On September 21, 2010, the Government moved to dismiss Mr. Harvey's negligent surgery claim for lack of subject matter jurisdiction. The Government argued that even if Navajo law is “the law of the place,” Mr. Harvey's action should be dismissed because he had not designated an expert witness who could establish the Government's negligent or otherwise wrongful conduct, as required under the FTCA. Mr. Harvey contested the motion. On May 4, 2011, the district court issued an order notifying the parties that it intended to convert the Government's motion to dismiss for lack of jurisdiction into a summary judgment motion.
Meanwhile, on September 27, 2010, Mr. Harvey filed a motion for default judgment, arguing that the Government had filed its answer one day late approximately 30 months earlier. The Government opposed the motion, and the district court denied it in an order filed April 22, 2011.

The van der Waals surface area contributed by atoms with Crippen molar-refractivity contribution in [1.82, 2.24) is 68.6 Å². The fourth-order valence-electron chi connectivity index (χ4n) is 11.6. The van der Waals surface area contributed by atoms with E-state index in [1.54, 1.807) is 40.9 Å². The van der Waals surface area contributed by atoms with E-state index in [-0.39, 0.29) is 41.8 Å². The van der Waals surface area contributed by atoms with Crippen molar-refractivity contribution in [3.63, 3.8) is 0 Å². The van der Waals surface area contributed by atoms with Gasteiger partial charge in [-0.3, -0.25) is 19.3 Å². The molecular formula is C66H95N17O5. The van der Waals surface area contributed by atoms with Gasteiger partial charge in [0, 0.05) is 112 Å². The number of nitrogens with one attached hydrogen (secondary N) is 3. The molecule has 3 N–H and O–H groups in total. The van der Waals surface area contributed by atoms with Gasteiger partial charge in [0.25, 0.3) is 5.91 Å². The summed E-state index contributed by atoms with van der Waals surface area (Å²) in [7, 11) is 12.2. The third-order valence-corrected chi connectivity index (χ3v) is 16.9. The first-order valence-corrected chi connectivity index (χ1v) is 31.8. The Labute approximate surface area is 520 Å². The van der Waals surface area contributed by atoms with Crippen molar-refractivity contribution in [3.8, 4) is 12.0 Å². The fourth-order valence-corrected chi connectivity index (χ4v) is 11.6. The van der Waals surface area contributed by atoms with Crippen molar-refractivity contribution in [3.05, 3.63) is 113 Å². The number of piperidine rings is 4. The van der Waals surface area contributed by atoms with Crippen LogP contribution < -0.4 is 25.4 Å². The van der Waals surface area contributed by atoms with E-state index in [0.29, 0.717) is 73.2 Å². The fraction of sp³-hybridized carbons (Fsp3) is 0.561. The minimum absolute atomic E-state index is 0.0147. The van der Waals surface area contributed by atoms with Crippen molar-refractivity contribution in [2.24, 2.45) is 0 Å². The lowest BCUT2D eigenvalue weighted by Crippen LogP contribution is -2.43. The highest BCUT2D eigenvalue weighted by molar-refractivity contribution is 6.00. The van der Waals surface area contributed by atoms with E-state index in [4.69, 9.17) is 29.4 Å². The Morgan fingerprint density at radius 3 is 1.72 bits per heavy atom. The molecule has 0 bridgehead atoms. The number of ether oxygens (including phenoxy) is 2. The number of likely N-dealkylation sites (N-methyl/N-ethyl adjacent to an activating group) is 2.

On June 30, 2011, the district court granted summary judgment for the Government. The court determined that Mr. Harvey, under the facts of his case, could not proceed “on his claim of medical negligence” (negligent surgery) because he had failed to proffer any expert medical evidence. Id. at 374. The district court explained that it had entered a scheduling order on September 25, 2008, that required Mr. Harvey to disclose “any expert witness to be used by Plaintiff at trial and to provide expert reports ․ no later than December 23, 2008.” Id. at 33. On January 26, 2009, the court granted a joint motion from the parties requesting, among other things, an extension of Mr. Harvey's expert disclosure deadline to May 18, 2009, and closing discovery generally on July 15, 2009. Mr. Harvey twice moved for further extensions of this deadline, but those requests were denied. He filed an unopposed motion to reschedule the trial, which the district court granted—but that motion did not include another request for extension of the expert discovery deadline. Mr. Harvey “never disclosed an expert witness in support of his medical malpractice claim.” Id. at 377.